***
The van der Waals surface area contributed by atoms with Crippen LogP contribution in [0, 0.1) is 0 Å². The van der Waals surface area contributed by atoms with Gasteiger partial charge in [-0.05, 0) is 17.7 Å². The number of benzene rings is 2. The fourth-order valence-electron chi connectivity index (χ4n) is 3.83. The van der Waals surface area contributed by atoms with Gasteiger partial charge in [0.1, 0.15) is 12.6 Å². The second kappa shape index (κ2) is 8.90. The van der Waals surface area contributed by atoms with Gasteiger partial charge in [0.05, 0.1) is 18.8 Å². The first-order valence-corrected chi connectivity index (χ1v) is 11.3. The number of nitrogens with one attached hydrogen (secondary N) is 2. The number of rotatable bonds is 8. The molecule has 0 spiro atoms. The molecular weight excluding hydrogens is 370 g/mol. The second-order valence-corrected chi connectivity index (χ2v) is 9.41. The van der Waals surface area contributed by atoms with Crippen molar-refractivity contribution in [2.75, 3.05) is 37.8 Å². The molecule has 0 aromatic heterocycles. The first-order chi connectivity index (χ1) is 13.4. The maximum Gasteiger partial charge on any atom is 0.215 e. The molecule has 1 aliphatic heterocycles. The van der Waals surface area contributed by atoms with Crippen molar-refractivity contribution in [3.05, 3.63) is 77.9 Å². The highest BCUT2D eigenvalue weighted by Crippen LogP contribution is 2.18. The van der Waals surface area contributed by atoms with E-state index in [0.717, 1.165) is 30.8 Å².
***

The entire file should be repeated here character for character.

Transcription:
The van der Waals surface area contributed by atoms with Crippen LogP contribution in [0, 0.1) is 0 Å². The van der Waals surface area contributed by atoms with Gasteiger partial charge in [-0.05, 0) is 17.7 Å². The number of benzene rings is 2. The fourth-order valence-electron chi connectivity index (χ4n) is 3.83. The van der Waals surface area contributed by atoms with Gasteiger partial charge in [0.1, 0.15) is 12.6 Å². The second kappa shape index (κ2) is 8.90. The van der Waals surface area contributed by atoms with Gasteiger partial charge in [0.05, 0.1) is 18.8 Å². The first-order valence-corrected chi connectivity index (χ1v) is 11.3. The number of nitrogens with one attached hydrogen (secondary N) is 2. The number of rotatable bonds is 8. The molecule has 0 spiro atoms. The molecular weight excluding hydrogens is 370 g/mol. The second-order valence-corrected chi connectivity index (χ2v) is 9.41. The van der Waals surface area contributed by atoms with Crippen molar-refractivity contribution in [2.75, 3.05) is 37.8 Å². The molecule has 0 aromatic heterocycles. The first-order chi connectivity index (χ1) is 13.4. The maximum Gasteiger partial charge on any atom is 0.215 e. The molecule has 1 aliphatic heterocycles. The van der Waals surface area contributed by atoms with Crippen molar-refractivity contribution in [3.05, 3.63) is 77.9 Å². The highest BCUT2D eigenvalue weighted by Crippen LogP contribution is 2.18. The van der Waals surface area contributed by atoms with E-state index in [0.717, 1.165) is 30.8 Å².